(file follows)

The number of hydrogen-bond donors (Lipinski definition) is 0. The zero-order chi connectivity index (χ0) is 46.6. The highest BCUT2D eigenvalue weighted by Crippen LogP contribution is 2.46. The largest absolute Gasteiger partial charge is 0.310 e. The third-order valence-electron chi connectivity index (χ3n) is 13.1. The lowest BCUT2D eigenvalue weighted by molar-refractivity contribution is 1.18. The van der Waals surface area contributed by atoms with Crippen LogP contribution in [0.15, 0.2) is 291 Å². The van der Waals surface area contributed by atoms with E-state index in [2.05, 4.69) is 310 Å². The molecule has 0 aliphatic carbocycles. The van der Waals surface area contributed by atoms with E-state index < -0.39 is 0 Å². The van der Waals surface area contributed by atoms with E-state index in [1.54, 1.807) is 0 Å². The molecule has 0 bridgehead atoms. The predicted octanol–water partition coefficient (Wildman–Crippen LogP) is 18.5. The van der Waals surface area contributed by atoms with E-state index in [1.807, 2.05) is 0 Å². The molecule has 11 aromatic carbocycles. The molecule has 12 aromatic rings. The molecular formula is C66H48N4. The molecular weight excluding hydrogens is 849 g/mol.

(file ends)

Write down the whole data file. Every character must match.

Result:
The number of hydrogen-bond donors (Lipinski definition) is 0. The zero-order chi connectivity index (χ0) is 46.6. The highest BCUT2D eigenvalue weighted by Crippen LogP contribution is 2.46. The largest absolute Gasteiger partial charge is 0.310 e. The third-order valence-electron chi connectivity index (χ3n) is 13.1. The lowest BCUT2D eigenvalue weighted by molar-refractivity contribution is 1.18. The van der Waals surface area contributed by atoms with Crippen LogP contribution in [0.15, 0.2) is 291 Å². The van der Waals surface area contributed by atoms with E-state index in [2.05, 4.69) is 310 Å². The molecule has 0 aliphatic carbocycles. The van der Waals surface area contributed by atoms with E-state index < -0.39 is 0 Å². The van der Waals surface area contributed by atoms with E-state index in [1.54, 1.807) is 0 Å². The molecule has 0 bridgehead atoms. The predicted octanol–water partition coefficient (Wildman–Crippen LogP) is 18.5. The van der Waals surface area contributed by atoms with E-state index in [1.807, 2.05) is 0 Å². The molecule has 11 aromatic carbocycles. The molecule has 12 aromatic rings. The molecular formula is C66H48N4. The molecular weight excluding hydrogens is 849 g/mol.